Finborough Theatre



Finborough Theatre

Reviewed – 29th November 2018


“The dialogue is light and witty and handled skilfully by the cast, whilst the story has enough twists to keep the audience invested”


Jeannie is the new production at Finborough Theatre – except it isn’t new at all, because Aimée Stuart’s play about a humble Scotswoman experiencing life for the first time premiered almost eighty years ago, in February 1940. Sadly, Stuart’s numerous plays, books and screenplays remain forgotten, despite her five decades worth of output. This revival succeeds, not only in celebrating her work, but in creating a refined production of her sweet and enchanting play.

Jeannie McLean has devoted her whole life to her parents, first as her mother’s companion, then as her widowed father’s carer. When she receives an inheritance of £200, she decides to leave the small Scottish town of her birth and travel to Vienna, home of her favourite song – the Blue Danube Waltz – and undiscovered possibilities. But, whilst Jeannie might be able to hold her own, independence is not as easy as it seems.

Despite its old-fashioned aura, Jeannie feels more like a classic Hollywood movie than a forgotten relic. The dialogue is light and witty and handled skilfully by the cast, whilst the story has enough twists to keep the audience invested. At its heart, it is a story about a woman who continually triumphs over adversity. Jeannie may be naïve, but she is strong-willed, dignified, and does not rely on others. When Stanley Smith, an inventor who she meets on her way to Vienna, offers to buy her dinner, she insists on paying her share. When he asks why she is single, she replies that it’s because men ‘have bad taste’. Jeannie can easily stand shoulder to shoulder, not only with her male companions, but with the quintessential strong female characters of the era. Now, Voyager’s Charlotte Vale could have learnt a thing or two from Jeannie McLean.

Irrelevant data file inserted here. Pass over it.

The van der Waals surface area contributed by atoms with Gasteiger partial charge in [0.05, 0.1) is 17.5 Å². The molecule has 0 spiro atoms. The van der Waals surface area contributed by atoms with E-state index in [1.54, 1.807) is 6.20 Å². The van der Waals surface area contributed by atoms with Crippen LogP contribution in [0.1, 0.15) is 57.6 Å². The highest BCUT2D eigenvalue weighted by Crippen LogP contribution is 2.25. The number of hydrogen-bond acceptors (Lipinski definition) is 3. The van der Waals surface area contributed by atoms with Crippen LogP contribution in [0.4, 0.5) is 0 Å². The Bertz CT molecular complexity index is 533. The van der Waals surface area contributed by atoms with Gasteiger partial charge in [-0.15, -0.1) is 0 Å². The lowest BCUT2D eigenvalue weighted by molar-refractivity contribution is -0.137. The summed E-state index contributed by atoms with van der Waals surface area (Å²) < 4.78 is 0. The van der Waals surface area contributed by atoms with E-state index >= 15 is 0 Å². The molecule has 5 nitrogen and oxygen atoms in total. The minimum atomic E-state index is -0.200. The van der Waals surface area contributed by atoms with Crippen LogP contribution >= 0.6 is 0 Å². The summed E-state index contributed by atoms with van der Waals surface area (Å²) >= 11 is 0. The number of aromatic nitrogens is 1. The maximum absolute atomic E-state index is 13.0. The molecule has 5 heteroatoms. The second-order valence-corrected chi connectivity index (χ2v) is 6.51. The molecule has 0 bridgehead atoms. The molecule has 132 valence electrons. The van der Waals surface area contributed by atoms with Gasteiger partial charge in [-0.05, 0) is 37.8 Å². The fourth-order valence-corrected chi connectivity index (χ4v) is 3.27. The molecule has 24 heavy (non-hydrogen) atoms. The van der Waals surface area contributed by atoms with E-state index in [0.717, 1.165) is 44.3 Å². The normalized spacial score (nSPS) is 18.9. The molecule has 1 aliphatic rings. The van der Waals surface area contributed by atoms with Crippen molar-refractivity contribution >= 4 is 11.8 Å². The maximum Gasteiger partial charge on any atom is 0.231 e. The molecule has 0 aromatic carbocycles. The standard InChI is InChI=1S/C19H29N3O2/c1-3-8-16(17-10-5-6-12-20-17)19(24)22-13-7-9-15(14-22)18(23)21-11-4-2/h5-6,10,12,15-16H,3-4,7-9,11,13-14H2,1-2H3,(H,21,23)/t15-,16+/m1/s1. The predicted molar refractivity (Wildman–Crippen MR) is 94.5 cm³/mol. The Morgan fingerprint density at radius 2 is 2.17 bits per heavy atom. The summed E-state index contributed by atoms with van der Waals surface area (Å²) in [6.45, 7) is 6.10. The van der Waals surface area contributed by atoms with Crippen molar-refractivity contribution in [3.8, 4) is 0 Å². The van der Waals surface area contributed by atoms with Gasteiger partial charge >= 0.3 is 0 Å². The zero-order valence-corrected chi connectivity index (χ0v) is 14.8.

The show benefits from an excellent cast. Mairi Hawthorn brings Jeannie to life with subtly and humour: her nuanced performance reveals Jeannie’s hidden depths and endears her to the audience from the very beginning. Her chemistry with Matthew Mellalieu (whose down-to-earth Stanley Smith perfectly balances our Jeannie’s innocence) ensures that their scenes together are the most enjoyable of the show. Kim Durham also stands out in his brief yet memorable performance as Jeannie’s curmudgeonly father. In addition to their acting duties, the cast also have to deal with a number of set changes. These are handled well, though designer James Helps’ attention to detail can make them a little overlong, and can pull us out of the world that the cast have worked so hard to create. That being said, the set pieces are impressive and help transform the small, plain space of the Finborough beyond recognition.

Whilst not a story that will break new ground, Jeannie is witty and spirited, with a kind of nostalgic charm that makes it an ideal form of escapism.


Reviewed by Harriet Corke

Photography by Ali Wright



Finborough Theatre until 22nd December


Last ten shows reviewed at this venue:
Break of Noon | ★½ | May 2018
The Biograph Girl | ★★★ | May 2018
Finishing the Picture | ★★★★ | June 2018
But it Still Goes on | ★★★★ | July 2018
Homos, or Everyone in America | ★★★★ | August 2018
A Winning Hazard | ★★★★ | September 2018
Square Rounds | ★★★ | September 2018
A Funny Thing Happened … | ★★★★ | October 2018
Bury the Dead | ★★★★ | November 2018
Exodus | ★★★★ | November 2018


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